Turkey had an average inflation of 75 percent in the 1980s and 50 percent in the 1990s. Years of political uncertainty – the country had had a new government every nine months since World War II – slowed down the economy considerably. Turkey’s 1982 constitution had “established the military and the courts as protectors of the secular state”, writes Ruchir Sharma in his book Breakout Nations.
This was the background to the rise of Erdogan, a leader considered culturally right in an otherwise deeply secular Turkey. Just a year after its formation, his AK party swept the parliamentary polls in the country in 2002 and Erdogan became the prime minister a year later. He has won all elections since then.
Armed with the majority that voted for him in the recently concluded referendum in Turkey, Erdogan can potentially rule the Eurasian nation for another 12 years. This will make him the country’s longest-serving head of state, taking him past Mustafa Kemal Ataturk, the founder and hitherto the foremost leader of modern Turkey.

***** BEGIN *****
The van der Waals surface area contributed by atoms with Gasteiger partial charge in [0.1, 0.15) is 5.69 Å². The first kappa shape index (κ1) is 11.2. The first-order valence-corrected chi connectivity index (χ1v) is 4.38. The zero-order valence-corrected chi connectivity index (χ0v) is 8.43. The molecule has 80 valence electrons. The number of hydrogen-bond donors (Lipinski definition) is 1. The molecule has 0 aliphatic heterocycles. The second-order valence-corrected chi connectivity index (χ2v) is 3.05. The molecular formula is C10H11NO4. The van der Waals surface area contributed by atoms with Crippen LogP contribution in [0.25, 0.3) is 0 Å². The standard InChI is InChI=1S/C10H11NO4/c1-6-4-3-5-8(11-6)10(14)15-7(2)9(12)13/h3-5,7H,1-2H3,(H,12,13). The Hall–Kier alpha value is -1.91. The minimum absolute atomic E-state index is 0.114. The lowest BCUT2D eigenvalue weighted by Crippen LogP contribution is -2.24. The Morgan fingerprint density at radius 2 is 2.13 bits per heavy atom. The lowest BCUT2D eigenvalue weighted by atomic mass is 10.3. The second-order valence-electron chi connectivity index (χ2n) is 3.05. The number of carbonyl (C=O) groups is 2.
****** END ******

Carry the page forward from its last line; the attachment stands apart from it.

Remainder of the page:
Ironically, Erdogan stands for everything that Ataturk used to debunk. Erdogan was once reportedly jailed for four months for publicly reading out a poem that said, among other things, “the mosques are our barracks, the domes our helmets, the minarets our bayonets and the faithful our soldiers.”
A Turkey modelled on Ataturk’s principles imposed secularism from the top. Secularism, therefore, was elevated to the position of a new religion “dedicated to protecting Turks from Islam”. Erdogan, however, was shrewd enough to opt for the middle path, at least in his early days. He neither supported freethinking secularism nor did he endorse radical Islam.